Each jig head has it’s purpose, as does the hook you use. The weight of your head and size of your hook all play a role in different fishing situations and conditions. You can define a jig head as a weighted hook. The most important elements of your jig is the shape, the weight and the size of your hook. What depth you are fishing, the current, the type of bait you are using and the aggressiveness of the fish themselves all impact the type of jig you should be using. There are dozens of shapes and sizes of jig heads available today, for every fishing situation. Below are the main types of jig heads for fishing along with their uses.
Darter Heads - Darter heads are used for fishing finesse soft plastics, such as single and double-tail grubs.
Round Heads - The most commonly used jigs. They are for fishing split tail and small grubs. They can also be used for tying bucktails and marabou jigs such as our SmallieSpins.
Tube Heads - Designed for fishing tube plastics. These heads are used to insert into hollow tube baits.
Swimbait Heads - These heads are used when fishing swimbaits, most of these heads have wire keepers to secure your baits. You need to match your hook size with the size or your baits, for example, a 3” swimbait would use a 3/0 hook.
Shakey Heads - Jig heads that are usually ball shaped, with some having a flat spot at the tip. Most have 60 or 90 degree hook-eye angles. Used when fishing small straight worms.
Swinging Heads - The swinging head jig adds motion and provides more action than other standard jig types.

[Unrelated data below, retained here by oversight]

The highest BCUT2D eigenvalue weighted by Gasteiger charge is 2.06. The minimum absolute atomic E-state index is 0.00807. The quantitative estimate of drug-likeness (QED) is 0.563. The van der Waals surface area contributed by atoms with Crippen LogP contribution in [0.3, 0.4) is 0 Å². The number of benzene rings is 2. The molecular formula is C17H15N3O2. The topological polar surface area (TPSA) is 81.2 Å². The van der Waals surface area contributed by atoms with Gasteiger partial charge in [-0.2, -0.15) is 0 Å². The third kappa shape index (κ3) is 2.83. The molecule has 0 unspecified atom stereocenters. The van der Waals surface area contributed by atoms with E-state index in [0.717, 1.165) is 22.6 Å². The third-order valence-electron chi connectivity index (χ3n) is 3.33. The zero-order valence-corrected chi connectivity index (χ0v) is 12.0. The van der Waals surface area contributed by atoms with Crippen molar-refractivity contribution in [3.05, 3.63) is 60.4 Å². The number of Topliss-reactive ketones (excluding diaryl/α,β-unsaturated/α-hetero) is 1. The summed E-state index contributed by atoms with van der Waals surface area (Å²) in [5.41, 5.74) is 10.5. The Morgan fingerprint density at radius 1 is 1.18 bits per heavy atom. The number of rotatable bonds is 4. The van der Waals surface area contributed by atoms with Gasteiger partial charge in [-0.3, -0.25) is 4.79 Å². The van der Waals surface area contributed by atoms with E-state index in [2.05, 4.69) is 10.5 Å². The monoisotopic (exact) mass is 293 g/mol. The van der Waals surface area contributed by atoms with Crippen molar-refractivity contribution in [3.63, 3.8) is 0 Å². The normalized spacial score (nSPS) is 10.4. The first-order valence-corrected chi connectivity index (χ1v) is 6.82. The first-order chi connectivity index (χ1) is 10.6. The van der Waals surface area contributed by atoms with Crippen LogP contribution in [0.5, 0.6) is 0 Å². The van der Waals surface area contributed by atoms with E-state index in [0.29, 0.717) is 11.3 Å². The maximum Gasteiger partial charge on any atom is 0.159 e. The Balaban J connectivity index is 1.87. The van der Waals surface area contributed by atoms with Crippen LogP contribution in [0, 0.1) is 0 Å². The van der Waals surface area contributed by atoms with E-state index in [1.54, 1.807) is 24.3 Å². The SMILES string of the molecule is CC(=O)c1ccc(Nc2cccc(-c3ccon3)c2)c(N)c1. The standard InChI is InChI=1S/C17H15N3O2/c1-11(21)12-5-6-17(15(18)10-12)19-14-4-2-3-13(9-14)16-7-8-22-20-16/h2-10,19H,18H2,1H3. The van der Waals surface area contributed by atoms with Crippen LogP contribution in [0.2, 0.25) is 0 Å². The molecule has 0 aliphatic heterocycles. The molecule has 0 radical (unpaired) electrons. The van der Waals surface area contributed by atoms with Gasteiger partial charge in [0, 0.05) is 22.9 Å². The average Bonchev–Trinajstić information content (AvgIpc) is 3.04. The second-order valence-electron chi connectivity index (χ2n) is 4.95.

Weedless Heads - Weedless jig heads are used with silicone or rubber skirts and rubber trailers. They come in all sorts of shapes and sizes and are good for fishing in heavy cover.
Stand-Up Heads - Similar to the shakey heads, stand-up heads are flat at the head to enable the jig to stand up under water. They have a 60 degree jig eye and are typically fished with small finesse worms.
Have you ever wanted to change the color of your tails on your worms, grubs or tubes. Well you can and all you need to do is get yourself some Spike-It Dip-N-Glo Plastic Worm Dye. These dyes are specifically designed for soft plastics. Spike-It comes in many different colors, both scented and non scented, and makes improving your soft plastics easy. Spike-It Dip-N-Glo allows you to permanentaly change or add color to your worms, grubs, tubes and any other soft baits while the bite is on. You will be surprised, that just by changing the color of the tail on your worm can make a big difference.
Adding fish attractant can prove successful in increasing your catch. However, it is more appropriate in certain fishing situations than others. If your bottom bouncing jigs and getting soft pickups by bass, adding attractant gives the fish a reason to hold on longer and allow you to set the hook. Another time it may prove effective to add fish attractant is when fishing dense vegetation. The scent helps fish find your lure more easily and it also helps mask any human scent you may be adding every time you flip the jig into the weeds.
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